In an effort to combat homelessness in Chicago, Mayor Brandon Johnson has proposed a new graduated real estate transfer tax. The plan, known as “Bring Chicago Home,” aims to raise revenue of $100 million. However, this initiative is facing opposition from business groups who are mobilizing to derail the proposal.
A committee of the Chicago City Council will be holding a public review on Wednesday to discuss the resolution that calls for a referendum vote on the tax initiative in March. This review will provide an opportunity for various stakeholders to voice their opinions, including affordable housing advocates, faith groups, unions, and supporters of the Mayor’s plan.
On the other hand, Chicago’s most powerful real estate interests are also expected to make their case against the proposed tax. These business groups argue that the tax will have a negative impact on the real estate market and discourage investment in the city.
The plan to address homelessness through a real estate transfer tax is not a new concept. A graduated real estate transfer tax would levy higher taxes on high-value properties, with the aim of generating revenue to fund affordable housing initiatives. Proponents of such a tax argue that it is a fair way to address housing inequality and provide resources to combat homelessness.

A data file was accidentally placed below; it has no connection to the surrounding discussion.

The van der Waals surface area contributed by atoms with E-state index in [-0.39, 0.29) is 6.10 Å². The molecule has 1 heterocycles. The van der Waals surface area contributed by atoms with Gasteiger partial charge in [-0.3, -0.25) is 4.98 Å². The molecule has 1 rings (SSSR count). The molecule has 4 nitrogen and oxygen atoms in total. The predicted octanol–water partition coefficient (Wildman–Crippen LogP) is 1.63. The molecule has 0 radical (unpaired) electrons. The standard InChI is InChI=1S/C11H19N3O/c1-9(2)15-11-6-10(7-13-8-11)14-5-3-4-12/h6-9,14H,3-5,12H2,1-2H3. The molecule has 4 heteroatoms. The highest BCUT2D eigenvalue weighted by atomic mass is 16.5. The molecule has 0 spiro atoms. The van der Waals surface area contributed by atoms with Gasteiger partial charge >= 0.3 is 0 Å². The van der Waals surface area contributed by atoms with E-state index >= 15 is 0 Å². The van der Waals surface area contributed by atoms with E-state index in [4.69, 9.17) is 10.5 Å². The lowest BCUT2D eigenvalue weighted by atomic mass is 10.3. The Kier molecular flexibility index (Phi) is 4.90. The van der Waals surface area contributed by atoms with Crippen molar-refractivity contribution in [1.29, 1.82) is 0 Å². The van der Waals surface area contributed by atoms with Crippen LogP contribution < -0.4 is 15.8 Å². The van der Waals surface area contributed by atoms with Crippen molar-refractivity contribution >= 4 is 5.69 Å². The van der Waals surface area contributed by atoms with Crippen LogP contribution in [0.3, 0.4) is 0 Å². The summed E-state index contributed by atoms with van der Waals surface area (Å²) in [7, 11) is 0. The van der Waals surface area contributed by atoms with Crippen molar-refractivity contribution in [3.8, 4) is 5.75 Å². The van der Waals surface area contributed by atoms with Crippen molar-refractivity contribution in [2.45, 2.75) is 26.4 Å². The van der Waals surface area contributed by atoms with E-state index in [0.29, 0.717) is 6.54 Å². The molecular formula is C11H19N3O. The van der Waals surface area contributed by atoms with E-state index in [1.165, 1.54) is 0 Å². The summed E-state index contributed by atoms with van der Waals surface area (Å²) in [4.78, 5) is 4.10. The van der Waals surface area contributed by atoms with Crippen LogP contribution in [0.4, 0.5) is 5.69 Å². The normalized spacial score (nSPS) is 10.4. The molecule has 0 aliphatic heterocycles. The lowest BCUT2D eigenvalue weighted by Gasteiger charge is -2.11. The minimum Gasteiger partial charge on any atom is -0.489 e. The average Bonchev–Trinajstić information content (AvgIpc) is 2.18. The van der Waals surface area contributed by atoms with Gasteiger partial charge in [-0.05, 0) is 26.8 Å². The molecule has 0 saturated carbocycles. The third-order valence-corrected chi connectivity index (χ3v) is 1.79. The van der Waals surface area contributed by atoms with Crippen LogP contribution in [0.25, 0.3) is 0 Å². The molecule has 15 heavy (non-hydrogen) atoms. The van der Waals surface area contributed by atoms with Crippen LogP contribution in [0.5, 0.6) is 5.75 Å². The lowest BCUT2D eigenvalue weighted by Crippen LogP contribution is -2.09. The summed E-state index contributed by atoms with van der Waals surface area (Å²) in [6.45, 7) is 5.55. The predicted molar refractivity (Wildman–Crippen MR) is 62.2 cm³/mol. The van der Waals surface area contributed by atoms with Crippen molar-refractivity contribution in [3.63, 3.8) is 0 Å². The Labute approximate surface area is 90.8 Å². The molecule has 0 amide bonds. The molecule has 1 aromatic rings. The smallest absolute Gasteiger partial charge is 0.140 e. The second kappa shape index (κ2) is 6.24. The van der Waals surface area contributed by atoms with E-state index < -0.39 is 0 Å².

Opponents, however, believe that the tax will burden property owners and discourage real estate investment in Chicago. They argue that it could lead to a decrease in property values and potentially hinder economic growth.
The outcome of the public review and the subsequent referendum vote will determine the fate of the proposed tax initiative. If the resolution is successful, the tax will be put to a citywide vote in March. This will be an important moment for both those in support of addressing homelessness and those concerned about the potential impact on the real estate market.
Overall, the issue of homelessness in Chicago will continue to be a point of debate, with different stakeholders bringing forth their perspectives. It remains to be seen whether Mayor Johnson’s plan will be able to overcome the opposition from the business groups or if an alternative solution will be pursued.
– Chicago Tribune
– City of Chicago Government Website